The History Boys screencap

Fortunately, gay wish-fulfillment issues aside, there's enough here to entertain those of a more heterosexual persuasion, even when the stretch in credibility has weakened a strong premise. The boys are a likeable bunch, and the important argument that 'Education shouldn't just be about passing exams' is well presented here, even if at times the message is delivered in a manner akin to being hit over the head with a big hammer labeled 'Political Propaganda'.


Griffiths is always good value (even if he does always play the same character), and he's joined by a cast that can match his performance. The boys are all very natural, and unselfconscious, particularly the actor playing the boy closest to Bennett's own character (he's the religious, piano playing pupil in case you don't notice him), and the seemingly doomed-to-a-life-of-loneliness gay pupil. But the film's all too wordy, too theatrical and too far-fetched to be the success one so wants it to be. As a result The History Boys is yet another in a long line of British films that shout 'This is OK as a Sunday night drama on the telly, but not much else' at you. It would be nice if we could make films that rise above the level of merely 'mediocre' every once in a while!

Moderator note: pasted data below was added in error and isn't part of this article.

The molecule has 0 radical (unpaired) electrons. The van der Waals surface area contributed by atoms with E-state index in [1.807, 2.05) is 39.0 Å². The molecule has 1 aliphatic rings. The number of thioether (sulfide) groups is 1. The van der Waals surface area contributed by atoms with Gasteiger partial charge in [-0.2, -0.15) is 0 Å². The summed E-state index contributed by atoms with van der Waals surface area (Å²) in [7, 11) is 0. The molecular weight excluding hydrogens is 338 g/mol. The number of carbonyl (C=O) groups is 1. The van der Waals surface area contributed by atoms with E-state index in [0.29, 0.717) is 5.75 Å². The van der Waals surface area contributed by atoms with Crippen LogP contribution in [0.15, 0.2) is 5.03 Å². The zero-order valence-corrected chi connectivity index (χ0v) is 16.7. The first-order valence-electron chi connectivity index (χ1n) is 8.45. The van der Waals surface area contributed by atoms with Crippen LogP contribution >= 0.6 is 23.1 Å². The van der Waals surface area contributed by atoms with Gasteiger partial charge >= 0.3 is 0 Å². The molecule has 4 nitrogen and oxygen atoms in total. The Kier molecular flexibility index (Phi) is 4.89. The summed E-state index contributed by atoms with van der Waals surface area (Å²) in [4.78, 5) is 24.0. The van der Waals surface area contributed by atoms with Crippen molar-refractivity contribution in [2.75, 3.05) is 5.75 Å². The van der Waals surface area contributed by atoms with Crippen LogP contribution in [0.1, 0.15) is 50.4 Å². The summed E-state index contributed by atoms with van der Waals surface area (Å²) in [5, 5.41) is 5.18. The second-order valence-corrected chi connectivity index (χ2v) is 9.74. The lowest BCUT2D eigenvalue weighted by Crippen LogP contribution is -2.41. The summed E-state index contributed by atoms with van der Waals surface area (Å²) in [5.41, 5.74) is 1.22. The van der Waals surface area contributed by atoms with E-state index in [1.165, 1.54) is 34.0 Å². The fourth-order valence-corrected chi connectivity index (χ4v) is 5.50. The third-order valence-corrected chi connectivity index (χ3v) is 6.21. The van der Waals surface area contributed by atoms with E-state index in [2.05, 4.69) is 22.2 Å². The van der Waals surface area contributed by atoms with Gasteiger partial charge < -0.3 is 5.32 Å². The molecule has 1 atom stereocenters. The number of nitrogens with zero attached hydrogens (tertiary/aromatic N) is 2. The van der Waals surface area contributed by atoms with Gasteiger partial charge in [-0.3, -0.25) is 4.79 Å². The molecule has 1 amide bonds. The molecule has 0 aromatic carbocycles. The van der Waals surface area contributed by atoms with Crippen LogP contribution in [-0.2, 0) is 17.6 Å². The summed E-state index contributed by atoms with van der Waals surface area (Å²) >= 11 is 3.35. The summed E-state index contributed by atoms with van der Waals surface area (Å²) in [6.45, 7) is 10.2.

The History Boys screencap

The transfer to DVD is fine, but we are talking TV production values here, with a director who's clearly not used to film-making. This is certainly not a showcase for big screens or surround systems.


There is a commentary (oddly missing from the Special Features listed on the sleeve), which features both director and writer throughout. It's fairly lively, but overly gushing, as if the film has been acknowledged as the same masterpiece that the stage play was, which is clearly not the case. There's a lot of talk about changes made for the film, and differences in style and acting required of the cast, but little evidence of these supposed changes where it matters - up on the screen.